excerpt from 'Sergey Prokofiev diaries: 1 - 30 April 1921' pp. 597 (262 words)

excerpt from 'Sergey Prokofiev diaries: 1 - 30 April 1921' pp. 597 (262 words)

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Sergey Prokofiev diaries: 1 - 30 April 1921

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The ballet was being staged by Larionov, who certainly had a profound knowledge of the dances from many different ages, and whose concept of how the work should be choreographed was in places perfectly good. He came to rehearsals with a thick notebook filled with sketches of poses and ensembles for Chout, and no doubt, had he been able to work with Massine it would have turned out well. But in Massine's absence the young Slavinsky* was singled out for promotion, a good dancer but with nothing whatsoever in his head. It was quite out of the question to expect him to invent anything, although he was well equipped to grasp quickly what Larionov said and transmit it to the dancers. To crown it all, neither Larionov nor Slavinsky understood anything about music, and as a result the entire burden of musical authority was gathered into the hands of the pianist Zemskaya, who was incapable of grasping even the haziest conception, musically speaking, of Chout.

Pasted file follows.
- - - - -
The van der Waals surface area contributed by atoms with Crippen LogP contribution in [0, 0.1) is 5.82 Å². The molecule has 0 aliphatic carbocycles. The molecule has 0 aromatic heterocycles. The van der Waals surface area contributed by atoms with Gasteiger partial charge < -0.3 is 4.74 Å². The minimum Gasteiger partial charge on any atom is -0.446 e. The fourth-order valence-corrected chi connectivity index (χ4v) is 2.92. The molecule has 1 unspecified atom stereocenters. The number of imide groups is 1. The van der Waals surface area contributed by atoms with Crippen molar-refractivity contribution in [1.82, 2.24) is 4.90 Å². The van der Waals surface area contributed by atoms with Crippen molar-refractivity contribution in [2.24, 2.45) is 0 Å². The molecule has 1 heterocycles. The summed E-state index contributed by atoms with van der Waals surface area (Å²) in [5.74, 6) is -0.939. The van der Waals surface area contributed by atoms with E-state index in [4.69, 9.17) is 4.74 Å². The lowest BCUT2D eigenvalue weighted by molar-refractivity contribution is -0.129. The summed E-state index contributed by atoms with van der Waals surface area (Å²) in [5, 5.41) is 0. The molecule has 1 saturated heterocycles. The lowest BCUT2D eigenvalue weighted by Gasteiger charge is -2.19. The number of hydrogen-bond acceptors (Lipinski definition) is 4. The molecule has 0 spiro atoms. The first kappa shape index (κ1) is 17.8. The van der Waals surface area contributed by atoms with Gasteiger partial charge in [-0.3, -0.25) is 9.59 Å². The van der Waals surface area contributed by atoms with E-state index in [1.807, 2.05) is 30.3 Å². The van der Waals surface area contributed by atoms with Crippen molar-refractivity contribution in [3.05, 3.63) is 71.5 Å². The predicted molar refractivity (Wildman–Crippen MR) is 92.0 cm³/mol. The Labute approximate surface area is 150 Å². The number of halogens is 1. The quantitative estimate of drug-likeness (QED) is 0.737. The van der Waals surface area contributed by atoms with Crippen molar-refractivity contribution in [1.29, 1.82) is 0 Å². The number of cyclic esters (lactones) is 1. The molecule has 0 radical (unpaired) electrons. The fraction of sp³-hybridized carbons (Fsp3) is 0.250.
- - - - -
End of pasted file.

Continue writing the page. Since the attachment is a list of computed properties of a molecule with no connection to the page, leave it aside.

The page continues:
This, then, was the condition in which I foun the staging of the ballet. And I thank God that they had invited me. Everything had to be purged and started again from the beginning, and the first thing that had to be done was to train Zemskaya, with whom I had a series of private sessions that reduced her on more than one occasion to tears. Nevertheless, eventually she learned to play the score quite decently. She was a young Jewish woman from Poland who, once she had dried her tears, began to flirt openly with me.

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